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Hi guys so I just bought a 2007 Nissan Murano about a week ago, long story short I had to spend $1200 just to get the thing to pass emissions. Further upon inspection the lower control arm is failing on the passenger side so I am now needing to replace both of them. My father is going to help me do this my main worry is I have to drive this thing approximately 100 miles there and then back. Will I need an alignment right after replacing both left and ride lower control arms so driving it back down to my place is sort of out of the question? Although I do not feel safe driving it even up 100 miles recommendations please? I can’t afford another outrageous mechanic bill.
 

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Hi guys so I just bought a 2007 Nissan Murano about a week ago, long story short I had to spend $1200 just to get the thing to pass emissions. Further upon inspection the lower control arm is failing on the passenger side so I am now needing to replace both of them. My father is going to help me do this my main worry is I have to drive this thing approximately 100 miles there and then back. Will I need an alignment right after replacing both left and ride lower control arms so driving it back down to my place is sort of out of the question? Although I do not feel safe driving it even up 100 miles recommendations please? I can’t afford another outrageous mechanic bill.
When you replace lower control arms, toe alignment is almost always affected so you should get a wheel alignment done or you'll likely get accelerated tire wear. But, the car should still be safe to drive athough you may notice that it handles "differently". Nevertheless, 100 miles is far to drive so you should consider finding a reputable shop near your father that can do the alignment and try to set it up so you can have it done there after replacing the parts. On a side note, if you're not going to buy OEM parts, I would suggest buying MOOG aftermarket replacements.
 
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I would never get oem LCA that has those fluid filled bushings-rear. eBay has lots of aftermarket LCA for 100/pair or so. They are all rubber bushing. It’s not only cheaper but works just as good. Signs of a bad LCA is when you come to a full stop you will surely hear and feel a clunk in the front.
 

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Front end issues after replacing the lower control arms with rubber bushing have been reported. As the rubber bushings age, the Murano is slow to come back to center after taking a slow sharp corner. Also, the rubber bushing doesn't react the same way the OEM liquid filled bushing does while moving, potentially making the car ride a little stiffer initially. I believe that rubber bushings just can't properly handle the weight of the Murano long term.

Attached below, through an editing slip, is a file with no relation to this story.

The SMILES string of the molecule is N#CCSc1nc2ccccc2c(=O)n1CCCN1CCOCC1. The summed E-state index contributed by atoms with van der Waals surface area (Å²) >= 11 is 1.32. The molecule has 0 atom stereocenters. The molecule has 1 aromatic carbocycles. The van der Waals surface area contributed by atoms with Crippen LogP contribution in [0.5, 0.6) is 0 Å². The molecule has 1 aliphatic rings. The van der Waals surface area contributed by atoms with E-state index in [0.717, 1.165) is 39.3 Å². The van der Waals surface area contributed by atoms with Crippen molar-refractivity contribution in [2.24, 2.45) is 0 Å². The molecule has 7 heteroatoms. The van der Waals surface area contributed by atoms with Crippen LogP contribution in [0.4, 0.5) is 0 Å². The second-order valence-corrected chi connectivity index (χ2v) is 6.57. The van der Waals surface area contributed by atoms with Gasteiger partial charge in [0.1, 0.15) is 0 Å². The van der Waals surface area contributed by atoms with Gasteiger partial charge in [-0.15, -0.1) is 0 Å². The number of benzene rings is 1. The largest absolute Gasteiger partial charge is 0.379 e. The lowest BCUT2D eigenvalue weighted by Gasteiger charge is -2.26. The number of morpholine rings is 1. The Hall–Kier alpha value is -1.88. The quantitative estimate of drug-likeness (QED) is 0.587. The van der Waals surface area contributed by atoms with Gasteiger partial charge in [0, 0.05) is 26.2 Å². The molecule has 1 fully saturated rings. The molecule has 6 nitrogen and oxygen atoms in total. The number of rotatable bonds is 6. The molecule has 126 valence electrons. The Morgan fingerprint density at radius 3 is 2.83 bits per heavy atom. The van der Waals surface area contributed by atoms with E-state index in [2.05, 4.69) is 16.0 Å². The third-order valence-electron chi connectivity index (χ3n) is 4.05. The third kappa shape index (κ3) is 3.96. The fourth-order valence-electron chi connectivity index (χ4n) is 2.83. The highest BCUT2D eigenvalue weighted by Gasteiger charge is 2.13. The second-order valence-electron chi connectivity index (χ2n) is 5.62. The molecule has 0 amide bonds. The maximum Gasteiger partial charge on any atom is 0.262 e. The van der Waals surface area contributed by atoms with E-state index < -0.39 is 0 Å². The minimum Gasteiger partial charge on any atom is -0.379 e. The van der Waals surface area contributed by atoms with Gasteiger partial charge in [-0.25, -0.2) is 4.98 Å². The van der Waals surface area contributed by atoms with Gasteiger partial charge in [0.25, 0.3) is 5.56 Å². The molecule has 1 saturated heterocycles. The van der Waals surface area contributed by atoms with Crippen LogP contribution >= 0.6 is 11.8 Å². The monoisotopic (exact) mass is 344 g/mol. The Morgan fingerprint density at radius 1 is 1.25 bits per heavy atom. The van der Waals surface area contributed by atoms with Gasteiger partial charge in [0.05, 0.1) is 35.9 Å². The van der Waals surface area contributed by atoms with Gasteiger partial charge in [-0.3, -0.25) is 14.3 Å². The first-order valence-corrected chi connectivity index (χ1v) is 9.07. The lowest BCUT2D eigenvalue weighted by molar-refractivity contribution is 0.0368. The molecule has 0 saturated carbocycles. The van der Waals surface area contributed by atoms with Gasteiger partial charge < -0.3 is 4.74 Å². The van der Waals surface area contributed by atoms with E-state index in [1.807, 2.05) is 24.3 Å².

The cost offset is not worth the hassle down the road and the potential of affecting the ride performance..

You can find the OEM version cheaper then what a dealer will quote. The extra cost is worth not having a steering issue down the road.

Good luck.

Have a good day.
 

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OE arms are more expensive, but you can usually get 100-150K+ out of them! Most of the dirt cheap aftermarket ones are made in China to whatever spec and will last far less. My original arms were really shot at 135K, replaced with OE ones and they're still ok now at 292K.

You should be fine driving it for 100 miles. The arms should be similarly sized so as not to make a huge difference in toe. For what its worth, I never got mine realigned and tire wear is not much different than it was originally.
 

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My original LCA started leaking within 3 yrs and gone on the 4th- less than 50K. And I was not alone back then. The all rubber LCA I replaced it with (I think it was a dorman)is performing just as well to date. @137K. You won’t really see any difference in the the ride. In the beginning they use to only sell the entire LCA when that rear fluid filled bushing leaks. Years later all rubber bushing became available for replacement. You need a special tool to press it out and back in. Mind you, the front bushing of the same lca is all rubber. Paying triple the cost for a third of the life is not my idea of a good buy. OPs choice.
 

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Nissan started using all-rubber control arm bushings beginning with the 2nd generation. Perhaps they did this to save money or maybe there were real problems with the liquid-filled bushings--I don't know. The point with my recommendations is that OEM parts are generally of higher quality and less likely to have fitment issues, but there's a price premium for that. Aside from that, I've experimented with just about every brand of aftermarket suspension parts and results have been mixed with the exception of MOOG, which thus far has not disappointed me.
 
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